So this is how I recruit for “sustainability” in the playing department. Once these younger players have been positively influenced by these senior players, the mantle gets handed over. We then start the next part of our save (long ways away in the future) where we begin to recruit our next batch of Arsenal youngsters to come in and start a new generation of Gunners legends.

The final part of this Arsenal project will be Part 5 “If you don’t believe you can do it, you have no chance at all.” This is where I discuss how we develop a winning mentality at the club which develops high level professionals, model citizens and future role models to help with transitions between generations of players. As we’ve discussed the mentoring section of this in a previous part, we will focus more on my role as a manager in keeping expectations high, morale high, and keeping players fit, firing and motivated. Hope to see you all there, until then, adios!


But until then, I'll leave you with this. We’ve achieved a significant goal of the project - creating a dynamic duo between our striking partnership… cheers fellas!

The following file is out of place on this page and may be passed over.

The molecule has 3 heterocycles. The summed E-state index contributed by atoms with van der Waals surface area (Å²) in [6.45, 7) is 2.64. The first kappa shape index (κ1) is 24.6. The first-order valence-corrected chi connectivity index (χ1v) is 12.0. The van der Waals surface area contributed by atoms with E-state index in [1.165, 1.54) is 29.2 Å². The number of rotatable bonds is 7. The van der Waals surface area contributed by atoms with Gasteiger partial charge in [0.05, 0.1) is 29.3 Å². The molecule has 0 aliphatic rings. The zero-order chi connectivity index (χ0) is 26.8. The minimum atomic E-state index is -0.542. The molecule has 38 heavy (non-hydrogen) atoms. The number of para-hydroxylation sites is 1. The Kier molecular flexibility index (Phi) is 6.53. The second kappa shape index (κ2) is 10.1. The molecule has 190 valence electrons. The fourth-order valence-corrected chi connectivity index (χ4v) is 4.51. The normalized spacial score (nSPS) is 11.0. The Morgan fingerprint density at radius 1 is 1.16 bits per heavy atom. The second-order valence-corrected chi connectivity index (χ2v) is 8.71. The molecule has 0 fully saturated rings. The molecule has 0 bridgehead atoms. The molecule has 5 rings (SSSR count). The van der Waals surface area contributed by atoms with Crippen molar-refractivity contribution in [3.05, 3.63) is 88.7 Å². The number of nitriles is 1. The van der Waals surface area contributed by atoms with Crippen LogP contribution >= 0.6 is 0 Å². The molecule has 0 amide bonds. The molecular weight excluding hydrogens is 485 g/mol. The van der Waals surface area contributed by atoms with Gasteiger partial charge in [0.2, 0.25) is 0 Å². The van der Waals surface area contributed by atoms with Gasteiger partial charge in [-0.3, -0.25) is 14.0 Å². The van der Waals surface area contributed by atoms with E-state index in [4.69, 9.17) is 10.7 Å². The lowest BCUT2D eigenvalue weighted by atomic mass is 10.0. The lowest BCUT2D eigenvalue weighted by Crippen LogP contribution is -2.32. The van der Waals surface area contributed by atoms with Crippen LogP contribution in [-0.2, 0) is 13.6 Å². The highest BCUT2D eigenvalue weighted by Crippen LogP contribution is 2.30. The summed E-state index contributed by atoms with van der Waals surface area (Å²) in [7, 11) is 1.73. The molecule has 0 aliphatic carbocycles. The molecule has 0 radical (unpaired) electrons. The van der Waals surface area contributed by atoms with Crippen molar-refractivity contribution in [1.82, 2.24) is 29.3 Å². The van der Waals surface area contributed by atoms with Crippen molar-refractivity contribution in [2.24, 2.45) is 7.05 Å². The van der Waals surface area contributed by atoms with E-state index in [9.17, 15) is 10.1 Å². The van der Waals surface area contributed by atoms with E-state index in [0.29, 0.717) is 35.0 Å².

Oh... and here's the result of our work... in season one:




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I didn’t think that mentoring worked like that anymore? Santi might get some influence and Cesc probably would have as well being former players. But the others might not have the influence you’re looking for.

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2 hours ago, craiigman said:

I didn’t think that mentoring worked like that anymore? Santi might get some influence and Cesc probably would have as well being former players. But the others might not have the influence you’re looking for.

You may be right- I genuinely don't know. What I'm accepting as I go is that there will be changes in the game, so need to learn as I go. I try to avoid looking at updated game features etc as I want the game to feel a little less... like a game 🤣 ill certainly be keeping readers updated as to what happens with our players development.